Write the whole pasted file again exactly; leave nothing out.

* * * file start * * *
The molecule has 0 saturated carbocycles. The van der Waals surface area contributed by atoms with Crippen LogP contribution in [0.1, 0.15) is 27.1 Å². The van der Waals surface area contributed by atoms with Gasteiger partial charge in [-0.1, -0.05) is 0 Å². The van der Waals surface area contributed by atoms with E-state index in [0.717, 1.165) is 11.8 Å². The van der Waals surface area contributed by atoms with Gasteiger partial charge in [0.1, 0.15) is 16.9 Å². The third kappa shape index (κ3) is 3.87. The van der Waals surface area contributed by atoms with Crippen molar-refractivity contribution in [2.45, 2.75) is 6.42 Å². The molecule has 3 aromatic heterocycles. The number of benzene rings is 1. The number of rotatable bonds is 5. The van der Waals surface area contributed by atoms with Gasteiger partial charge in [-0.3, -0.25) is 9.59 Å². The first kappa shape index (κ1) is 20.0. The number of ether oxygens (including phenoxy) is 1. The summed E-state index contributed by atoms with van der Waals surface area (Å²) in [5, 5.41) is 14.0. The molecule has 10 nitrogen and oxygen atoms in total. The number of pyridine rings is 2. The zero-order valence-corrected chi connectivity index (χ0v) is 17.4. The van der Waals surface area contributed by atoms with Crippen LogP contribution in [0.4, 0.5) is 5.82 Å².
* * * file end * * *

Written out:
The molecule has 0 saturated carbocycles. The van der Waals surface area contributed by atoms with Crippen LogP contribution in [0.1, 0.15) is 27.1 Å². The van der Waals surface area contributed by atoms with Gasteiger partial charge in [-0.1, -0.05) is 0 Å². The van der Waals surface area contributed by atoms with E-state index in [0.717, 1.165) is 11.8 Å². The van der Waals surface area contributed by atoms with Gasteiger partial charge in [0.1, 0.15) is 16.9 Å². The third kappa shape index (κ3) is 3.87. The van der Waals surface area contributed by atoms with Crippen molar-refractivity contribution in [2.45, 2.75) is 6.42 Å². The molecule has 3 aromatic heterocycles. The number of benzene rings is 1. The number of rotatable bonds is 5. The van der Waals surface area contributed by atoms with Gasteiger partial charge in [-0.3, -0.25) is 9.59 Å². The first kappa shape index (κ1) is 20.0. The number of ether oxygens (including phenoxy) is 1. The summed E-state index contributed by atoms with van der Waals surface area (Å²) in [5, 5.41) is 14.0. The molecule has 10 nitrogen and oxygen atoms in total. The number of pyridine rings is 2. The zero-order valence-corrected chi connectivity index (χ0v) is 17.4. The van der Waals surface area contributed by atoms with Crippen LogP contribution in [0.4, 0.5) is 5.82 Å².